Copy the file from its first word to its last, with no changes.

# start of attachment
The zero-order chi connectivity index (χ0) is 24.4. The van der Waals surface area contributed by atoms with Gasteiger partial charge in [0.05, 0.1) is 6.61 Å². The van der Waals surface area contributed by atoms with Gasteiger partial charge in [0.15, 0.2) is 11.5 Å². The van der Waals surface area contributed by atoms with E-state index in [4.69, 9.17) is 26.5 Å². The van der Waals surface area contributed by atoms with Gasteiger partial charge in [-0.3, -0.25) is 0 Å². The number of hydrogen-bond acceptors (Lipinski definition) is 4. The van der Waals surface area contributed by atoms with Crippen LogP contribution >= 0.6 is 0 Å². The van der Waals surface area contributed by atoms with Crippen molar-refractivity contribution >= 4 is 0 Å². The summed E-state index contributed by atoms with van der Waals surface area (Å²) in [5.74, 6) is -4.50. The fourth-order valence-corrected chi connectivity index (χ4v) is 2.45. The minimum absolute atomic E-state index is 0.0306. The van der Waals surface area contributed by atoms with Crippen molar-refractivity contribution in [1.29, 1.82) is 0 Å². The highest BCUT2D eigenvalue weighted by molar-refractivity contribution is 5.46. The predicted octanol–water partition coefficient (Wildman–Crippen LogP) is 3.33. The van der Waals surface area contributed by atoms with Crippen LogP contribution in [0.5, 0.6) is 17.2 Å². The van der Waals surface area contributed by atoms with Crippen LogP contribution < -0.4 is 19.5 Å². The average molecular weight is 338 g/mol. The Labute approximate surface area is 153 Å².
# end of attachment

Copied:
The zero-order chi connectivity index (χ0) is 24.4. The van der Waals surface area contributed by atoms with Gasteiger partial charge in [0.05, 0.1) is 6.61 Å². The van der Waals surface area contributed by atoms with Gasteiger partial charge in [0.15, 0.2) is 11.5 Å². The van der Waals surface area contributed by atoms with E-state index in [4.69, 9.17) is 26.5 Å². The van der Waals surface area contributed by atoms with Gasteiger partial charge in [-0.3, -0.25) is 0 Å². The number of hydrogen-bond acceptors (Lipinski definition) is 4. The van der Waals surface area contributed by atoms with Crippen LogP contribution >= 0.6 is 0 Å². The van der Waals surface area contributed by atoms with Crippen molar-refractivity contribution >= 4 is 0 Å². The summed E-state index contributed by atoms with van der Waals surface area (Å²) in [5.74, 6) is -4.50. The fourth-order valence-corrected chi connectivity index (χ4v) is 2.45. The minimum absolute atomic E-state index is 0.0306. The van der Waals surface area contributed by atoms with Crippen molar-refractivity contribution in [1.29, 1.82) is 0 Å². The highest BCUT2D eigenvalue weighted by molar-refractivity contribution is 5.46. The predicted octanol–water partition coefficient (Wildman–Crippen LogP) is 3.33. The van der Waals surface area contributed by atoms with Crippen LogP contribution in [0.5, 0.6) is 17.2 Å². The van der Waals surface area contributed by atoms with Crippen LogP contribution < -0.4 is 19.5 Å². The average molecular weight is 338 g/mol. The Labute approximate surface area is 153 Å².